Shooting Brake for Mercedes-Benz CLS
9th November, 2010
The Mercedes-Benz CLS Shooting Brake will go into series production:
As of 2012, the sporty four-door Coupé with sloping tail-end based on the CLS-Class will roll-off the assembly line
in the Mercedes-Benz Plant Sindelfingen.
Dr. Dieter Zetsche, Chairman of the Board Daimler AG and H ead of Mercedes-Benz Cars: “In 2004, Mercedes-Benz
established a new vehicle segment with the four-door Coupé CLS and created a design icon. 170,000 customers around
the globe show how enthusiastic this car has been received by the market. The decision to build the CLS Shooting
Brake underscores the leading role of Mercedes-Benz in regards of innovative passenger car concepts and design – and
that is exactly what the customers expect from us.”
Sindelfingen, as largest production location of Mercedes-Benz globally, will add another model to its
manufacturing portfolio. Currently, the plant is building the C-Class Sedan, the E-Class Sedan and Estate, the
S-Class and the coupés CLS and CL as well as the Maybach models and Mercedes-Benz Guard vehicles. Recently, the
plant started to manufacture the Mercedes-Benz SLS AMG and a small series of the B-Class powered by a fuel cell. As
of 2014, the Mercedes-Benz SL will also be manufactured in Sindelfingen. The decision for the CLS Shooting Brake
also reflects the flexibility of the plant: The new model will be build on the same production line as the CLS and
the E-Class Sedan.
Dr. Wolfgang Bernhard, Member of the Board of Management of Daimler AG for Production and Procurement
Mercedes-Benz Cars & Mercedes-Benz Vans: “This new model with its high emotional appeal is another highlight for
the Sindelfingen plant. The location decision is an evidence for the significance of the plant as competence centre
for the luxury class. The CLS Shooting Brake will contribute to a sustainable capacity utilisation in this core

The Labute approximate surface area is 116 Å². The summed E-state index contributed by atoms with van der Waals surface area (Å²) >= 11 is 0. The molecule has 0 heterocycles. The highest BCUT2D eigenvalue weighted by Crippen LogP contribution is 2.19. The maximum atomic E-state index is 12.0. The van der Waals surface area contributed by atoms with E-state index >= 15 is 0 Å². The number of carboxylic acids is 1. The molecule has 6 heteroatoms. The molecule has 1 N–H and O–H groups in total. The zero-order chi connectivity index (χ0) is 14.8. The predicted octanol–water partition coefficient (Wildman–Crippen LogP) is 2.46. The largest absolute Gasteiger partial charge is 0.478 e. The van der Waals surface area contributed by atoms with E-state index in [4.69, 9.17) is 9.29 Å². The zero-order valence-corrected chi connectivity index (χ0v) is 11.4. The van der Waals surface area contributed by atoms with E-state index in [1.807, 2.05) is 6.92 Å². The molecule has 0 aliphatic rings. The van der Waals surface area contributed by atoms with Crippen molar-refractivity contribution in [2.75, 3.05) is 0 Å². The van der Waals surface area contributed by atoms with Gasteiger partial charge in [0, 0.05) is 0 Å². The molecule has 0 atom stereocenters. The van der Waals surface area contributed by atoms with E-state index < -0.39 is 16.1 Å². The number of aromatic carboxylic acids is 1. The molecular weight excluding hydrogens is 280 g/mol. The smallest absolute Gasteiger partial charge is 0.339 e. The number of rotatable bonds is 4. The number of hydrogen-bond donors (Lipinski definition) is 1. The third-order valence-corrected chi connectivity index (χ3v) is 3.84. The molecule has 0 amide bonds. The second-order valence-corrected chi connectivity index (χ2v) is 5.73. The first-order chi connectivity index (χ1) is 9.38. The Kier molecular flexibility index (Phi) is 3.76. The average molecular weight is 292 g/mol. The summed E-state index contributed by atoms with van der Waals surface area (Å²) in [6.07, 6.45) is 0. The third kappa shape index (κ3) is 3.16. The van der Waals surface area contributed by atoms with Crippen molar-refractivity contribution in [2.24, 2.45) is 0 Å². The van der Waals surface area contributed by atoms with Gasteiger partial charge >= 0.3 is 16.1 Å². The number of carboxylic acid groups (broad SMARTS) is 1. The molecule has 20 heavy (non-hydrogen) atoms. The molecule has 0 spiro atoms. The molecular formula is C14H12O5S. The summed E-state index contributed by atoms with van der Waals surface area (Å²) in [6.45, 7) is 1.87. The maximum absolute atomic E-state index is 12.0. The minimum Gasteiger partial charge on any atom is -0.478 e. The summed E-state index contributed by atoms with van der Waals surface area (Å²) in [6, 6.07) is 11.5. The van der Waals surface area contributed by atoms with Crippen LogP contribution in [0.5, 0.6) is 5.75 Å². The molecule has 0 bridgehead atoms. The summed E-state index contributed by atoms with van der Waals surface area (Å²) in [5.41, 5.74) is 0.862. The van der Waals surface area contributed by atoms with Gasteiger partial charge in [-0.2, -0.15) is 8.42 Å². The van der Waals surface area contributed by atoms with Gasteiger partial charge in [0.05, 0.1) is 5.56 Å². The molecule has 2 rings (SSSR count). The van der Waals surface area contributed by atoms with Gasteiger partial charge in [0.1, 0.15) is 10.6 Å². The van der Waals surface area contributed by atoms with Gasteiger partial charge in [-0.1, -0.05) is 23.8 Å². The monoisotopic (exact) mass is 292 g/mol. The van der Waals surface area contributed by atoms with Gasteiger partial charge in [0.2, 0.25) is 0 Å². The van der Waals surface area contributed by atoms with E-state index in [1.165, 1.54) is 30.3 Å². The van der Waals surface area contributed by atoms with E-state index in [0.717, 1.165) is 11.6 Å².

location of our production network.”
The fresh and exciting interpretation of the emotionally-appealing
design had its premiere as a show car at Auto China in April 2010. Now, this insight by Mercedes designers into the
possible future development of the Coupé concept will become reality. In 2012, the CLS Shooting Brake will be launched
to the global market.
Dr. Joachim Schmidt, Executive Vice President Sales and Marketing, Mercedes-Benz Cars: “The CLS still makes
waves with its fascinating design and wows customers for our brand. With the new generation of the CLS we expand
our pioneering role in this segment. We aim to extend this success story with the CLS Shooting Brake and complement
our product portfolio with another appealing model. This car is based on the great tradition of a stylish,
cultivated sportiness which has always characterised the great Mercedes Coupés, and it takes this unique legacy an
exciting step further. At the same time it points the way towards the future design idiom of
The proportions are clearly those of a coupé: the long bonnet, narrow-look windows with frameless side windows,
and dynamic roof sloping back towards the rear. It is only when taking a second look that it becomes clear that the
Shooting Brake actually has four doors and a large rear lid. The model features some astonishing proportions which
at the same time are clearly reminiscent of another design icon - the CLS.
It's all in a name: the origins of the name "Shooting Brake"
Break, or the homonym Brake, was the name once given to carriages used to "break" in wild horses
and also to restrict (or "brake") their urge to move, so that they could be put to use as work horses. Since the
carts could easily be broken as part of this process, people tended not to use ones which they may have urgently
needed for other purposes. Where necessary, "Brakes" were often fitted out with variable bodies, which were only
really used to carry along anything that may have been necessary for the hunt, for example. Any such vehicle
which was used when going out shooting was called a Shooting Brake or Shooting Break. In the 1960s and 1970s
motorised Shooting Breaks were popular in Great Britain – exclusive cross-over type vehicles, which combined the
luxuriousness of a coupé with extended space on offer and additional variability.